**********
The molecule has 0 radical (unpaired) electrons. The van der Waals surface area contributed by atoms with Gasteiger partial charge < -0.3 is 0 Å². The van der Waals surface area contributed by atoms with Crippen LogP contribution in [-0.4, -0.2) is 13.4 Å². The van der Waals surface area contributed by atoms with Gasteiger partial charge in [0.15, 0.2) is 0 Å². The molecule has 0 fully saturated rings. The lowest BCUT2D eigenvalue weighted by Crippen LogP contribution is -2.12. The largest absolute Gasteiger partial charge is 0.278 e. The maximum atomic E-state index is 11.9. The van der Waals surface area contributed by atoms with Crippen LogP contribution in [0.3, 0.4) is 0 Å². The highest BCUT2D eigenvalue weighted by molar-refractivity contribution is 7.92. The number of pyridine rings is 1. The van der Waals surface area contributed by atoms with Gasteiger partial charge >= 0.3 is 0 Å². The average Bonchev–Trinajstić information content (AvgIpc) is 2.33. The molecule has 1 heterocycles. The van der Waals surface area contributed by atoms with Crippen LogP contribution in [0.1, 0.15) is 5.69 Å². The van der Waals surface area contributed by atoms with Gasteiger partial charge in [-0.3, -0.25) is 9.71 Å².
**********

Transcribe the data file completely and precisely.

The molecule has 0 radical (unpaired) electrons. The van der Waals surface area contributed by atoms with Gasteiger partial charge < -0.3 is 0 Å². The van der Waals surface area contributed by atoms with Crippen LogP contribution in [-0.4, -0.2) is 13.4 Å². The van der Waals surface area contributed by atoms with Gasteiger partial charge in [0.15, 0.2) is 0 Å². The molecule has 0 fully saturated rings. The lowest BCUT2D eigenvalue weighted by Crippen LogP contribution is -2.12. The largest absolute Gasteiger partial charge is 0.278 e. The maximum atomic E-state index is 11.9. The van der Waals surface area contributed by atoms with Crippen LogP contribution in [0.3, 0.4) is 0 Å². The highest BCUT2D eigenvalue weighted by molar-refractivity contribution is 7.92. The number of pyridine rings is 1. The van der Waals surface area contributed by atoms with Gasteiger partial charge >= 0.3 is 0 Å². The average Bonchev–Trinajstić information content (AvgIpc) is 2.33. The molecule has 1 heterocycles. The van der Waals surface area contributed by atoms with Crippen LogP contribution in [0.1, 0.15) is 5.69 Å². The van der Waals surface area contributed by atoms with Gasteiger partial charge in [-0.3, -0.25) is 9.71 Å².